The PPACA creates structure and laws that provide insurance for 94 percent of the legal residents of the U.S. (Wingfield B, Whelen B, Herper M. “Health Care Reform Winners and Losers.” forbes.com). It also removes all preexisting condition prohibitions for insurability, extends insurance to our children on our policies until they are 26 years old and creates guaranteed access to health care insurance for almost everyone via exchanges.
Explore This IssueSeptember 2011
The Numbers Speak Loudly
Unfortunately, these changes come with three major unintended consequences. The first is the hidden cost burden placed on physicians and patients to pay for the reform. According to the Congressional Budget Office, the cost of the health care reform will be 940 billion dollars in the first 10 years (Jackson, Jill, and Nolen, John. “Health Care Reform Bill Summary: A Look at What’s in the Bill.” cbsnews.com). Have you wondered how it will reduce the deficit during that time? Remember that the government currently pays for 45 percent of all health care in the U.S. and will pay more in the future (http://en.wikipedia.org/wiki/Health_care_in_the_United_States). Cuts in payments and services will save the government money, and the sources of payment for health care reform will come mostly from taxpayer dollars.
The second unintended consequence is the destruction of the private insurance industry, which today pays many physicians for their services. How will this work? Many firms are finding it more cost effective to pay the penalty rather than offer the health care insurance that they currently provide. You have likely read about the 125 major firms that have requested and gotten a waiver from that part of the law (Morris M. “Health Care Waivers Being Abused by Companies.” Insurance News).Thousands without the political clout of the bigger firms do not qualify for these exemptions. This will force hundreds of thousands, if not millions, of previously covered lives into the health care exchanges. These exchanges must offer four tiers of coverage at different premium rates.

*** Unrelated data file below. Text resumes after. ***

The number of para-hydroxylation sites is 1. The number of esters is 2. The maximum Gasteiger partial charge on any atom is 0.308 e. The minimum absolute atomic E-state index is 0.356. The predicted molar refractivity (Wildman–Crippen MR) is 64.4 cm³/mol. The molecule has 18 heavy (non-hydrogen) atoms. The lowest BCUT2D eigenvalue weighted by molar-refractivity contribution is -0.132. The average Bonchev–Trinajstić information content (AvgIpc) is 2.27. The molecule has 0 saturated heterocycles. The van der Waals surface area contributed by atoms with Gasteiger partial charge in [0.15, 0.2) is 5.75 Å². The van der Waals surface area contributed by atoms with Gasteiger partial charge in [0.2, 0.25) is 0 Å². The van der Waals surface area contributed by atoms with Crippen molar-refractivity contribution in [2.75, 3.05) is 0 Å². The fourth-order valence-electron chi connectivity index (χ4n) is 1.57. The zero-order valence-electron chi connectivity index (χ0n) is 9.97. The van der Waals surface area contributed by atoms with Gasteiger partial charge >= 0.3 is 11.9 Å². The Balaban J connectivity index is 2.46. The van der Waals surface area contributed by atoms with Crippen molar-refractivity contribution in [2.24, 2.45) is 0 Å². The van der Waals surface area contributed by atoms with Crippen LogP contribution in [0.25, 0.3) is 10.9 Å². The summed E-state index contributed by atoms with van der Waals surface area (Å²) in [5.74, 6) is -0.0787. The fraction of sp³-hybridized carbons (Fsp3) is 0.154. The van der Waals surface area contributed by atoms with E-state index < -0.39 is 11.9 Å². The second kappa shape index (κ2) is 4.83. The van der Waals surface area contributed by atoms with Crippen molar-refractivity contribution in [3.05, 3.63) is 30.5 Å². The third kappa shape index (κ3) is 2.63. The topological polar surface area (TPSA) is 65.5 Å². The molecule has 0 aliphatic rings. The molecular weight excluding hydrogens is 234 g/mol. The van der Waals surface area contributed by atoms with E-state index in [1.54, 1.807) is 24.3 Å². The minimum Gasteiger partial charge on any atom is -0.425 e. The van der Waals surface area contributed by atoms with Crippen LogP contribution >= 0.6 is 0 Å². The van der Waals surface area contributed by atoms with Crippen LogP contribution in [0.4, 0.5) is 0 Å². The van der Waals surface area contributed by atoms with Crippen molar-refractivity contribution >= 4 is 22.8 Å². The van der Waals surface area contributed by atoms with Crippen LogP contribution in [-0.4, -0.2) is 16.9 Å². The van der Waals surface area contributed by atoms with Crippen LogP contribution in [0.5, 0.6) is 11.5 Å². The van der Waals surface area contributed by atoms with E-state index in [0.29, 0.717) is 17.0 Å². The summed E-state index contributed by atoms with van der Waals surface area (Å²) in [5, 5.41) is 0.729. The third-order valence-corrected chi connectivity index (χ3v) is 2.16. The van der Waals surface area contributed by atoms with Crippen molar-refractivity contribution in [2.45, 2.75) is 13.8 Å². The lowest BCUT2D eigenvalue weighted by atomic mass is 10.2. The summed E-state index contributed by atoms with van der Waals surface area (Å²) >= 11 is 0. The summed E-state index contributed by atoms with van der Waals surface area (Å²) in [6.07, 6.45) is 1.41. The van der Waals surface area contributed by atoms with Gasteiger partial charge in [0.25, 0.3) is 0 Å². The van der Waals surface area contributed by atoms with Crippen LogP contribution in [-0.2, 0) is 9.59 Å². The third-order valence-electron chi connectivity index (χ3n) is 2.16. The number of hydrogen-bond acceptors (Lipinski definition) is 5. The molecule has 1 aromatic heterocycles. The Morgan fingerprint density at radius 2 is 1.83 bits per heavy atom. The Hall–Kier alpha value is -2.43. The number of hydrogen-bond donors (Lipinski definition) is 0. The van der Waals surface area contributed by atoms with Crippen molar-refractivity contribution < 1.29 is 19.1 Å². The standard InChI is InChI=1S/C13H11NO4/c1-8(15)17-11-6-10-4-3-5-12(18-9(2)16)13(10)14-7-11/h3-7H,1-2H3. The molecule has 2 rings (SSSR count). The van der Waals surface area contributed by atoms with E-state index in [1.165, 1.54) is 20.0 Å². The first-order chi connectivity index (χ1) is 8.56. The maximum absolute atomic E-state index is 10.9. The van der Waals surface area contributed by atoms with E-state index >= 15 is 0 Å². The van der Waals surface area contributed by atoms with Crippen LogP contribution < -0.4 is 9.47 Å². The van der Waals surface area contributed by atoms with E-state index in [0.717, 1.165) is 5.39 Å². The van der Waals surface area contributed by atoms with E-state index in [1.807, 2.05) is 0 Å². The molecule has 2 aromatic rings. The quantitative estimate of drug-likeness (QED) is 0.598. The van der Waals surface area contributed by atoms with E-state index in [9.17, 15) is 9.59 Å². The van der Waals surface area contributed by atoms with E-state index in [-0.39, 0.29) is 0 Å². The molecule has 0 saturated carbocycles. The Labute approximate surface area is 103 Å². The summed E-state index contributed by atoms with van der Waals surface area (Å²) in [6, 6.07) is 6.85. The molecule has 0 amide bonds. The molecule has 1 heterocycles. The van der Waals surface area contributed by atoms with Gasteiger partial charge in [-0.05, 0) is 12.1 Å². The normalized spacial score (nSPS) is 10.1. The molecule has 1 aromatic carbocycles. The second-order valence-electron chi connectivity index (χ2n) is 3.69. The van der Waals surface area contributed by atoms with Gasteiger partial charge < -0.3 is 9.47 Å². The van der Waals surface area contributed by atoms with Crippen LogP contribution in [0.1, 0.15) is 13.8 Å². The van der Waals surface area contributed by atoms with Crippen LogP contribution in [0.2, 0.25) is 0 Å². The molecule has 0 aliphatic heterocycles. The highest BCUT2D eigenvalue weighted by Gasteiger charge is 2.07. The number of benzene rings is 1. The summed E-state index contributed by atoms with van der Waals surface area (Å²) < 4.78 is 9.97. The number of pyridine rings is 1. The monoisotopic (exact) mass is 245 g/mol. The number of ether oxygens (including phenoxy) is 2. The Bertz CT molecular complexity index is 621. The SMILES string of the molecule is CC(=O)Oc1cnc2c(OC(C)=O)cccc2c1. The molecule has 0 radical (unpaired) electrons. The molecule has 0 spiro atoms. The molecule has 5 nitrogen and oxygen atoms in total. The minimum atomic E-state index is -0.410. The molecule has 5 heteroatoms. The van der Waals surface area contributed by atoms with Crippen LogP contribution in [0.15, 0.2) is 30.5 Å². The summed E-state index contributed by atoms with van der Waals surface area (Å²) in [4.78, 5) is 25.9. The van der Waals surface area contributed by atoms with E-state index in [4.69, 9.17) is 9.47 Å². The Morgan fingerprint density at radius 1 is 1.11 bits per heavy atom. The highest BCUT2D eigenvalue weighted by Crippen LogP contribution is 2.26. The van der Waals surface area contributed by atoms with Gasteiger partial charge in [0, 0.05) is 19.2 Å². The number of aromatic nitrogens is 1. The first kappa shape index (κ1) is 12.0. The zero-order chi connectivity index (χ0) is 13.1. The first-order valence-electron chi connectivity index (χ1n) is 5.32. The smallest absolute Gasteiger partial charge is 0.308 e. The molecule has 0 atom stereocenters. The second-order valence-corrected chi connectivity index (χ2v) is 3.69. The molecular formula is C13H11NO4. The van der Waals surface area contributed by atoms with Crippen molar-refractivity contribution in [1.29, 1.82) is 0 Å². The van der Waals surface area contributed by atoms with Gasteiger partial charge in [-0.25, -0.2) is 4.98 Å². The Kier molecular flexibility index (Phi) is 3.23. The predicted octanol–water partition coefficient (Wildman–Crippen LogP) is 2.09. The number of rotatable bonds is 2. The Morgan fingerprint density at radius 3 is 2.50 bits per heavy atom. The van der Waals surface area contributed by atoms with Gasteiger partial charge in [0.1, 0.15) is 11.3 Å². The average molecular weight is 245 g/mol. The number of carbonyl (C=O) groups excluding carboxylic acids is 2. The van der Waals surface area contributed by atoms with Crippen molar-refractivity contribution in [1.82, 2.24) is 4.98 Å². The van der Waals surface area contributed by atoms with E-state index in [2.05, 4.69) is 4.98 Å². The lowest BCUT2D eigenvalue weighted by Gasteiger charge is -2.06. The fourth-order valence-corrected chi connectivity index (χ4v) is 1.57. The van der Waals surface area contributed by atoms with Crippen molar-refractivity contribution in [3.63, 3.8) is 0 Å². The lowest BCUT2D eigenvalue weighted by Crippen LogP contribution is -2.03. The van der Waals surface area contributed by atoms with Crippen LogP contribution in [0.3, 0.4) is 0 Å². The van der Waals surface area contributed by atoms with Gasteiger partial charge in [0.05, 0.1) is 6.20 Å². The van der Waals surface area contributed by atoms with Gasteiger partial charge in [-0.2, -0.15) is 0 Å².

Accountable Care Organizations (ACOs), the creation of Elliot Fisher, MD, MPH, of Dartmouth University, were intended to reduce Medicare expenditures by offering discounts back to Medicare for services performed by physicians or hospitals and then splitting the savings with the providers. The PPACA authorizes the formation of ACOs in all states. Other structures are insurance exchanges that will allow everyone to have affordable health insurance. To be a member of the exchange, or to be on the provider list, physician-providers must accept significant cuts for their services. Remember the old health maintenance organizations (HMOs)? The exchanges will demand the same discounts from providers as ACOs will and HMOs did and will be able to offer premiums to the public at far lower rates than the traditional insurers of today. Several executives of these traditional firms foresee the vast majority of future polices being written by the exchanges. There will be cutthroat competition, mismanagement and possibly fraud among the exchanges, like we saw with the managed care organizations of TennCare (Chang, Cyril F, and Steinberg, Stephanie C. “TennCare Timeline: Major Events and Milestones from 1992 to 2009.” healthecon.memphis.edu/).